Trans-Atlantic - Solid Growth Rates

By: | at 08:00 PM | Channel(s): International Trade  Liner Shipping  

By Gene Linn, AJOTChina, the 800-pound gorilla of world trade, is making an impact even on faraway trans-Atlantic container rates. The effect comes as fast-growing demand from China’s burgeoning trade is indirectly helping prop up a substantial rise in trans-Atlantic container rates.
The rise cannot come too soon for carriers who endured weak rates for several years. Now, attractive growth in trade to and from China and other Asian markets is siphoning capacity from trans-Atlantic routes. At the same time, healthy growth in US-Europe trade is improving demand. “The supply and demand balance has as a result reached a better balance, which allows for the rates (to be set) at realistically profitable levels,” Maersk Sealand executive Jorgen T. Schmidt told the AJOT. Schmidt is the line’s Trans-Atlantic Regional Line Management.
“Rates will have to continue to increase until such time as the carriers become truly profitable. For years the carriers have sustained losses in this trade.”
Steamship lines and Non-vessel Operating Common Carriers are reluctant to be specific about rate increases, especially with negotiations with shippers currently underway. It is clear the rises are widespread - and welcome.
“We’re seeing an increase in US export volume in 2005 that’s creating space shortages eastbound,” said APL spokesman Mike Zampa. “Meanwhile, Westbound, ships remain tight and there’s not much excess capacity on the market. So, with capacity tight for the rest of 2005 and into 2006, we’ll continue to look at rate restoration programs to offset cost increases.”
The spokesman for the North Atlantic Alliance Association Inc., an NVOCC group, noted that capacity had dropped and US exports had increased. “Some level of increase is justified,” said Joseph T. Saggese, the Association’s executive managing director. “But it’s not a drastic increase. It’s not disruptive.” NVOCCs account for about one-third of the trans-Atlantic market, he said.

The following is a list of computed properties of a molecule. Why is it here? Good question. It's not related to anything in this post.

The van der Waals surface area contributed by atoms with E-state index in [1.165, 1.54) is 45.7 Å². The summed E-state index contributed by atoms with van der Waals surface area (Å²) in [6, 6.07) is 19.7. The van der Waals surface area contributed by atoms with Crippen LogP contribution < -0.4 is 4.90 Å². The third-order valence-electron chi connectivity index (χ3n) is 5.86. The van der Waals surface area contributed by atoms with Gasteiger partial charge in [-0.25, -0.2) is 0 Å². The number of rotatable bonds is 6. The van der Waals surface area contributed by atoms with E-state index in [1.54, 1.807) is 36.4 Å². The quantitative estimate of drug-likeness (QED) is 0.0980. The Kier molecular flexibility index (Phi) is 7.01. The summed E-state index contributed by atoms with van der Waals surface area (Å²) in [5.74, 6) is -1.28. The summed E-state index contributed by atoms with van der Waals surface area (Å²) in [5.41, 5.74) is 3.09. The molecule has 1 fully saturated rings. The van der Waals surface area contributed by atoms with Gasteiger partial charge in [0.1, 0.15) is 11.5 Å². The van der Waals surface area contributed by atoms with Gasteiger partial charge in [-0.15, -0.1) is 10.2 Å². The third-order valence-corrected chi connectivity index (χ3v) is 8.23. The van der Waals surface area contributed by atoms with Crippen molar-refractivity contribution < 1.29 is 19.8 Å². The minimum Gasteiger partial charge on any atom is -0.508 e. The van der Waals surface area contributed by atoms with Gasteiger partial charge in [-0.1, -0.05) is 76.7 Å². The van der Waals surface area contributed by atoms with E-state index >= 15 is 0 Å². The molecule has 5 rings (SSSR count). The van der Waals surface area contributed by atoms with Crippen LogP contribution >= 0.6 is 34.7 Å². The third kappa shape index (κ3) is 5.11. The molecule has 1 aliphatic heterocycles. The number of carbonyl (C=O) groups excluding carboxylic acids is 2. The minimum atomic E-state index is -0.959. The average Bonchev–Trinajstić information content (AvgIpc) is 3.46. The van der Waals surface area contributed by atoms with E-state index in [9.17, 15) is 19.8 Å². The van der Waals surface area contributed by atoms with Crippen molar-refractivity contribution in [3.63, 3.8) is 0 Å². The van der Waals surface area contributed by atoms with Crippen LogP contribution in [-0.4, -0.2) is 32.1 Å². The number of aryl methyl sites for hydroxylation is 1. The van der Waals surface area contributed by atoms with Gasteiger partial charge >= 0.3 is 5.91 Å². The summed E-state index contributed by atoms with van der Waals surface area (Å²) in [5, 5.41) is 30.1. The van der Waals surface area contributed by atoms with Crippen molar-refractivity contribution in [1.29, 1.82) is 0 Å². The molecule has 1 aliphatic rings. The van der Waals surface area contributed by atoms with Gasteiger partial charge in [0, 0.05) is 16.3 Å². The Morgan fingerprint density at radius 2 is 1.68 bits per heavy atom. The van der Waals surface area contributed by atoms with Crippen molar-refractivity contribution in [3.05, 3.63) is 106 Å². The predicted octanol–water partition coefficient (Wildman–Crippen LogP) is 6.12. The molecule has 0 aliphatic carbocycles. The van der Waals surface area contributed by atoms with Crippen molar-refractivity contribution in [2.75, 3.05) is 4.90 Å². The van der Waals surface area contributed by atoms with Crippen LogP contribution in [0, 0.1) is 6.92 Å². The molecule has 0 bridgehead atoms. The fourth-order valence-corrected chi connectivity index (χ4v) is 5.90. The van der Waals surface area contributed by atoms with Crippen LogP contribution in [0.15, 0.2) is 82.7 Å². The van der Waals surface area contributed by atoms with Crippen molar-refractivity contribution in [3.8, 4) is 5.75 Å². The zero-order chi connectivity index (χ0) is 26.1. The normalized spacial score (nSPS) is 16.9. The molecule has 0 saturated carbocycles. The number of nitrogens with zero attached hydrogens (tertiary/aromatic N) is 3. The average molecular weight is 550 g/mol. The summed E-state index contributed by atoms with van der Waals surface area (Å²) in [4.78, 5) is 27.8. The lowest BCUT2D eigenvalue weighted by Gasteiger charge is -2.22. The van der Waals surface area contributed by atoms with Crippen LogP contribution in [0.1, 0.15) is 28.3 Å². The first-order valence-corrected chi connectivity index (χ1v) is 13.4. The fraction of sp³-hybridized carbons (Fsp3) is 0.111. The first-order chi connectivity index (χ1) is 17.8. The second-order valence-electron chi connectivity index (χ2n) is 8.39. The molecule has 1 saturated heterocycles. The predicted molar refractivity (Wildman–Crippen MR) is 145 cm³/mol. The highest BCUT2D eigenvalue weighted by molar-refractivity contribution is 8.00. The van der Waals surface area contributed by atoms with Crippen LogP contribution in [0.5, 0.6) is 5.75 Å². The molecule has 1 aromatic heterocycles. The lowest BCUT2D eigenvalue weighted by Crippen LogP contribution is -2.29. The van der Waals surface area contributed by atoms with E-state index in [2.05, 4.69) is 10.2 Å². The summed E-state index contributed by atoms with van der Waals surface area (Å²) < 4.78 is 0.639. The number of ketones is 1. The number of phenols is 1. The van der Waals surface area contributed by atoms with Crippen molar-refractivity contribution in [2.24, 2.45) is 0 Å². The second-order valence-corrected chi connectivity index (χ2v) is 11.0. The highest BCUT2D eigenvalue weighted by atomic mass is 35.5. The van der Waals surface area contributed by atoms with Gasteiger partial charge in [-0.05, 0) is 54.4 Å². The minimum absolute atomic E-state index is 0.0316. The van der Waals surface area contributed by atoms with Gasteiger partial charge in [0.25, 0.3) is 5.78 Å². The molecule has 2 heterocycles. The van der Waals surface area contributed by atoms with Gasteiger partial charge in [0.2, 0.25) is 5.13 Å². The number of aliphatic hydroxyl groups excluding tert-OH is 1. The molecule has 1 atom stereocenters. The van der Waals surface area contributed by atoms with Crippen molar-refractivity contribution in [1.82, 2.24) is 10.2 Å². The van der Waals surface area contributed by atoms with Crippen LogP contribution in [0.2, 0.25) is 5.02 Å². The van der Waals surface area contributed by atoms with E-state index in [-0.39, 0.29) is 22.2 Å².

The falling US dollar plays a “big role” in making American exports more attractive, Saggese said. “What was a 20-foot container of exports is now a 40-foot. What was two 20s is now two 40s. It hasn’t been real big growth, but it’s been solid in the first quarter and into the second quarter.”
Drewry Shipping Consultants said Europe’s “core” Benelux, Germany, UK trading sector has had only “lackluster” growth. But Drewry analyst John Fossey told the AJOT that trans-Atlantic trade has expanded significantly since mid-2004, largely due to strong growth in trade with Eastern Europe, the Baltic States and Russia. “This was the result of increasing imports, partly the result of the lower value dollar, and competitively priced exports, especially of raw materials, (that is) timber, forest projects, steel and paper.”
The surge in this type of export was reflected in US Atlantic coast port throughput. “With our Northern European market, we’ve had very strong export numbers,” said Robert Morris, director of external affairs for the Georgia Port Authority. Leaps of 43% in exports of wood pulp and 44% in clay helped the Port of Savannah raise trade with Northern Europe 23% in 2004. Growth is expected to be more moderate, but still respectable, in 2005 at 5.7% and in 2006 at 4.3%, Morris said.
However, Fossey said low-value exports such as clay and timber could be vulnerable because they are particularly sensitive to rises in transport prices. “It means that if rates increase too much, then they will be frozen out of the market,” he said.
All in all, Drewry expects eastbound container trade to surge eight percent this year to 1.83 million teus, on top of 2004’s jump of 7.3%. Growth in 2006 will probably be a more moderate 4.1%, according to Fossey.
Westbound expansion will be smaller, but still solid, Fossey said. Growth rose from 1.2% in 2003 to 4.1% in 2004, and is projected to hit 3.8% this year for a total of 2.38 million teus. Drewry expects growth to slow to 2.5% in 2006.
Fossey explained, however, that increased trade is not the bi

American Journal of Transportation